Would you believe that the hottest statewide race in this important election year is the contest for lieutenant governor?
Even by the Mark Pryor standard — which allows for the routine craven capitulation to the Bush administration — his vote last week in favor of the Military Commissions Act was a colossal outrage.
Sources tell me Wal-Mart is preparing to open a government affairs office in Little Rock to lobby state legislators.
When the story of the 2006 Arkansas governor’s race is written, the turning point will probably be traced to Aug. 18. That’s the day Democrat Mike Beebe and Republican Asa Hutchinson announced a joint agreement on the terms of their debates.
In the aftermath of Hurricane Katrina, President George W. Bush gave a nationally televised speech in New Orleans’ Jackson Square and said “We will do what it takes.” One year later, New Orleans and the Gulf Coast remain in critical condition.
The best contribution to date in the Little Rock mayoral race is a simple two-line graph produced by Jesse Mason’s campaign. One line charts the number of violent crimes in the city from 1993 through 2004. The other line indicates the number of police
Last Thursday, the Little Rock School Board approved expanding a merit pay program to three elementary schools. As part of the deal, the Walton Family Foundation would pay for researchers from the University of Arkansas to evaluate the results.
I’ve spent a lot of lonely fourth quarters in Razorback Stadium, many times on cold, wet November afternoons. The Hogs could be down by several touchdowns, with no hope of winning the game. Still, I always stay to the bitter end. To leave early would b
Both major-party candidates for governor would support allowing “intelligent design” to be taught alongside evolution theory in public schools.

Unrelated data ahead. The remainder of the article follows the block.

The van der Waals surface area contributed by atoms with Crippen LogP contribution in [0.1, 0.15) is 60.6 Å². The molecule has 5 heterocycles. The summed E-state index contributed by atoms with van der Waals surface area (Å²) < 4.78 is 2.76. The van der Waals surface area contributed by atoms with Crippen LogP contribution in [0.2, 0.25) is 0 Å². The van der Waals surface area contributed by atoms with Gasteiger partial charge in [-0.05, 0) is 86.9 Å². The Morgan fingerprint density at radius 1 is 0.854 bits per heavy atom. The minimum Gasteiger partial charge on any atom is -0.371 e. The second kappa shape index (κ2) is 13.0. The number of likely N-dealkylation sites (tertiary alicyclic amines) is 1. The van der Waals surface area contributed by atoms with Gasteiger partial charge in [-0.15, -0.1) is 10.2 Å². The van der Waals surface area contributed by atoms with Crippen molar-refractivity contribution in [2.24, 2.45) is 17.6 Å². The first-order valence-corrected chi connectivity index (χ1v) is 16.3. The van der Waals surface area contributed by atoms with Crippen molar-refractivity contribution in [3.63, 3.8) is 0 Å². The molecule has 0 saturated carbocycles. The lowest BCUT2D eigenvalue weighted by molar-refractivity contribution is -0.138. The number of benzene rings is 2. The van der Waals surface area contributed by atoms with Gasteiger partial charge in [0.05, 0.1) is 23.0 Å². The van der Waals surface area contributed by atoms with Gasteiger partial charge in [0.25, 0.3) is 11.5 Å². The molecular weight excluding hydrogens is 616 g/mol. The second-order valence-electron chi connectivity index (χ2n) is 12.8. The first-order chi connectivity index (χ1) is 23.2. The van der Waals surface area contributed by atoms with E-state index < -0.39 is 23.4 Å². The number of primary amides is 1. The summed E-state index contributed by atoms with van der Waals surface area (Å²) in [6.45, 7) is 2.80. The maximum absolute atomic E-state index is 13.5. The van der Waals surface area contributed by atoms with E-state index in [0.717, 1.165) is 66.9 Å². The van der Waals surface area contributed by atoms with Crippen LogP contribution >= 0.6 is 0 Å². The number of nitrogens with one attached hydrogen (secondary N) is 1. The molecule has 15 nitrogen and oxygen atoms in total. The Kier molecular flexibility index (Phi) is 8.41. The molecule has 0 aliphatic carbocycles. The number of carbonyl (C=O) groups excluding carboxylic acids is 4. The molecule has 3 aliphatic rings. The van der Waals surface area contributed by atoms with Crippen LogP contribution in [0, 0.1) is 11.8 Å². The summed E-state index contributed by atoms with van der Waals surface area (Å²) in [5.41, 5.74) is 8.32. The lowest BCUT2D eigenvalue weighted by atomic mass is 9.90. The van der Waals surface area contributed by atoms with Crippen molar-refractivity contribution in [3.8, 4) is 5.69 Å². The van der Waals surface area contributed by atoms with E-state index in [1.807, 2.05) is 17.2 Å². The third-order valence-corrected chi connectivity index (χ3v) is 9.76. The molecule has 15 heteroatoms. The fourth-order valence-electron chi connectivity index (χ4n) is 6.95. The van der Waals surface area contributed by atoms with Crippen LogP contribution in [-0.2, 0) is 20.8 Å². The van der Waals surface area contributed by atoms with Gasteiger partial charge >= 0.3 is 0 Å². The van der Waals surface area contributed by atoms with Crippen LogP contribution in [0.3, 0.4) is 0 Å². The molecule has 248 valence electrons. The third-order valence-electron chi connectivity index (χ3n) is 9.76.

Strong divisions exist between downtown and West Little Rock, where policy perspectives are shaped by lifestyle choices. To downtown loyalists who live east of University Avenue, West Little Rock is an abomination of sprawl. On the other hand, residents o
A Democratic senator in a Democratic state faces a backlash in next week’s Democratic primary over his support for President George W. Bush and his Iraq war policy. The senator is Joe Lieberman and the state is Connecticut, but you have to wonder if U.S.
“Duty, Honor, Country,” is the title of a biography of Prescott Bush, the former U.S. senator from Connecticut and grandfather of the current president. Those three words represent the principles and priorities that guided his life, and according to the b
Only 10 percent of voters in the May 23 Arkansas primary election were under 35 years old, according to a July 4 Arkansas Democrat-Gazette analysis. That was down from 12 percent in 1998. Low voter participation among young people is nothing new, bu
On June 20, Mike Beebe went to an off-the-record meeting with the Stonewall Democrats to explain why his gubernatorial campaign refused their financial contribution.
At one point in Al Gore’s movie, “An Inconvenient Truth,” he shows an illustration of a scale with a stack of gold bars on one side and the Earth on the other.
Back in the 1980s, the model Kelly LeBrock appeared in a commercial for Pantene shampoo and said, “Don’t hate me because I’m beautiful.”
In the four weeks since Jim Holt secured the Republican nomination for lieutenant governor, political partisans have been arguing about whether or not he is actually a “radical” or “extremist.”
U.S. Sens. Blanche Lincoln and Mark Pryor this month voted against the proposed Federal Marriage Amendment to the U.S. Constitution, making Arkansas the only Southern state besides Maryland to unanimously oppose the measure in the Senate.
With Jim Dailey’s announcement last week that he will not seek another term as Little Rock’s mayor, it is about time we openly discuss the absurdity of his job.
Remember when the Republican Party was totally marginalized in Arkansas, mainly because it was dominated by a small cadre of true believers in the Northwest corner of the state? If not, don’t worry. All of us will probably get reacquainted with that d